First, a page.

The HUD 184 loan program has made 13,149 mortgages to date, said the official, with an average dollar amount of $152,000.

HUD 184 Mortgage Hits $2 Billion in Guaranteed Funds

Mark Fogarty
3/9/11

The Department of Housing and Urban Development’s Section 184 Indian Home Loan Guarantee Program has backed more than 13,000 mortgages to American Indians, surpassing the $2 billion mark in guaranteed funds to individuals, tribes and TDHEs (tribally designated housing entities).

The HUD 184, which guarantees 100 percent of lender outlays, took 13 years to achieve its first $1 billion in volume but just 25 months to get to $2 billion, a HUD official with knowledge of the program said. The official was hopeful that the pace of lending can increase to $1 billion a year.

The loan program has made 13,149 mortgages to date, said the official, with an average dollar amount of $152,000. Of the $2 billion in credit extended, just 5 percent comes from outside tribal service areas. About 15 percent is on tribal trust or allotted land, the balance of 80 percent is on private property (“fee simple” land) located within the boundaries of reservations, the official said.

He noted the HUD 184 has endured very small delinquency rates compared to other mortgages, about 1 percent. That’s because of quick intervention by the lender, after the loan is 30 days overdue, and by HUD after 60 days overdue. Tribes sometimes intervene to assist delinquent borrowers as well, the official said.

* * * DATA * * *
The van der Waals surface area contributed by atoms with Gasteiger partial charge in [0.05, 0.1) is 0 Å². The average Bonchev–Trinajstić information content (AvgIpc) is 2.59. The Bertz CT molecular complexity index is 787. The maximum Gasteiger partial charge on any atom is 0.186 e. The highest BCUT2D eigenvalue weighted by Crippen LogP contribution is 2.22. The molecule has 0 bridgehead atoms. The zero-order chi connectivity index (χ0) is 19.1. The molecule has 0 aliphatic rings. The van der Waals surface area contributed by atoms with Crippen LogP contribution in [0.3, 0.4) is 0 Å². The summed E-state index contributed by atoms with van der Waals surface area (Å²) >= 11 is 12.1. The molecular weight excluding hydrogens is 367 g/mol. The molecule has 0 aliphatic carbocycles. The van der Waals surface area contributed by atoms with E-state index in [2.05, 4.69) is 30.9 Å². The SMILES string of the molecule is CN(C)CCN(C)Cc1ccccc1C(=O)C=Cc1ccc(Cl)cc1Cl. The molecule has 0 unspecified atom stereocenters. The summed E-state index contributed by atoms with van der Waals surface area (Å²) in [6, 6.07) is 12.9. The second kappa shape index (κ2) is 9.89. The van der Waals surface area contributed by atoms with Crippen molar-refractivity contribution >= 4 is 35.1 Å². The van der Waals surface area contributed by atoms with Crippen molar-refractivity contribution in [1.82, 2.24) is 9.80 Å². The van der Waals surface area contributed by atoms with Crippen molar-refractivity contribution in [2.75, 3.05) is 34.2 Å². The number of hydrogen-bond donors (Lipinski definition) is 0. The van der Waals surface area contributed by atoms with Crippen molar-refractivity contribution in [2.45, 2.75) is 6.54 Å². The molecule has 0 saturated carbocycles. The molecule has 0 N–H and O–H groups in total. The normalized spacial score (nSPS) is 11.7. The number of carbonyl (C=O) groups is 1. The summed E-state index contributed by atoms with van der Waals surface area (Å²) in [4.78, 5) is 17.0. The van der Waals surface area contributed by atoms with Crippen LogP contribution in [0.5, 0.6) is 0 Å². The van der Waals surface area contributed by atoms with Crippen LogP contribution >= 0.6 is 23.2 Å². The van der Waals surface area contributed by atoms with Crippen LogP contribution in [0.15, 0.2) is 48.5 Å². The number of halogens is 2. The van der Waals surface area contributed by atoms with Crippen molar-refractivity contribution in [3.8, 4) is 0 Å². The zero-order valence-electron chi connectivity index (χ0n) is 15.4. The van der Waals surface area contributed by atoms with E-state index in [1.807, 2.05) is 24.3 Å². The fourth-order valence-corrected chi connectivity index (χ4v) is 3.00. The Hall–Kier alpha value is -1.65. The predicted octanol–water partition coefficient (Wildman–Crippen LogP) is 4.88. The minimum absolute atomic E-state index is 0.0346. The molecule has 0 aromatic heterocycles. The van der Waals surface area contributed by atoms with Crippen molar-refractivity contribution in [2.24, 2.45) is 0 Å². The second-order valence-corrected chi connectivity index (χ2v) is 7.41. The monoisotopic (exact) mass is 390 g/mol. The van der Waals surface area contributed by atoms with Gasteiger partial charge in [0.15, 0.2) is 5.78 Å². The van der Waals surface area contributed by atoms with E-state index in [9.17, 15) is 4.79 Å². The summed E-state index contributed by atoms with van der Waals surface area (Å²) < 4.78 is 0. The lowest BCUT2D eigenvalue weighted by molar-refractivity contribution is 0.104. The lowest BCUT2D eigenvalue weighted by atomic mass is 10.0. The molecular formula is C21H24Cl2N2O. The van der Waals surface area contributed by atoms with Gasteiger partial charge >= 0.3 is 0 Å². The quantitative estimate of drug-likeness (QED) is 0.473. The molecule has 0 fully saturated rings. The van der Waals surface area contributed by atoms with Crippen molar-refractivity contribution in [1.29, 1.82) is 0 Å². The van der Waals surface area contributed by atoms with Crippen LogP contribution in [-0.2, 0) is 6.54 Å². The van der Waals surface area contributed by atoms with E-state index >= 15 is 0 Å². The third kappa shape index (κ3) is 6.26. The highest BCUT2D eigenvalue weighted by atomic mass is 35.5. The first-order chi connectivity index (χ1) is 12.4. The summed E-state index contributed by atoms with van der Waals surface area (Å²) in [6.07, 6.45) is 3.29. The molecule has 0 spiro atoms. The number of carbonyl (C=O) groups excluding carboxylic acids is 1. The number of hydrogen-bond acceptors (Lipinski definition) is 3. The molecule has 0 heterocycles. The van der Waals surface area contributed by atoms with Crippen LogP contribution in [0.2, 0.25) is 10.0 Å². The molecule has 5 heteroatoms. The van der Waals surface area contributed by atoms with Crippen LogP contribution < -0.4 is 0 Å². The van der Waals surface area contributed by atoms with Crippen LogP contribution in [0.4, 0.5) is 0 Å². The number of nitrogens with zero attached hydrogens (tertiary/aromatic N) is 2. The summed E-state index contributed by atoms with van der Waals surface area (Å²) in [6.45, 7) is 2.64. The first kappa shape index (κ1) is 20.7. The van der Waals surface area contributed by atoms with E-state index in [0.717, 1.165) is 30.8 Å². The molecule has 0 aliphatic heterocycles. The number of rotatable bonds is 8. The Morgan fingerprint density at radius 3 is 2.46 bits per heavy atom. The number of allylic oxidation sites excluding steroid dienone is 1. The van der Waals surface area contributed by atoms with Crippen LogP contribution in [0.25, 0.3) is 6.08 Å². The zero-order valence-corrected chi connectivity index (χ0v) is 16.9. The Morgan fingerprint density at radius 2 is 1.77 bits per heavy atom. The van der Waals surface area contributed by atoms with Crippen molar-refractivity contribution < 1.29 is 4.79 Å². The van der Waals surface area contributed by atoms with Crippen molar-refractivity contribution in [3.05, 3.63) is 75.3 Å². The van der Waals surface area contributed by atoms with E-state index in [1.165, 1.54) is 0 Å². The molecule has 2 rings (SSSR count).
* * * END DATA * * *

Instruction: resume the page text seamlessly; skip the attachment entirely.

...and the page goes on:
The HUD 184 mortgage was authorized by Congress in 1992 but did not make its first loan until 1995. It superceded an earlier program, the Federal Housing Administration section 247 loan guarantee program which did only small volumes of mortgages.

Funding for the HUD 184 has fluctuated in recent years. The President’s proposed budget for 2012 calls for $7 million to support the HUD 184’s guarantees. That sum would be enough to guarantee nearly half a billion dollars of loans ($480 million) in fiscal 2012, HUD Secretary Shaun Donovan told the recent legislative meeting of the National American Indian Housing Congress in Washington, DC.

The $7 million would allow 2,900 families to buy or rehabilitate a house, he said.

But the 2012 budget request is down from the $9 million authorized for the HUD 184 in fiscal 2009.

For fiscal 2010, which ended last Sept. 30, the HUD 184 saw a volume of $492 million, its best year ever. Six percent of the lending, or $26 million, was done on trust land, while the rest was done on fee simple land, HUD statistics show.

Secretary Donovan told the HUD meeting that the Federal Home Loan Bank of Chicago is making a secondary market for HUD 184s by buying them from lenders. The Government National Mortgage Association also makes a secondary market for them by pooling the loans into Ginnie Mae securities, mortgage-backed securities with credit guaranty by the U.S. government.

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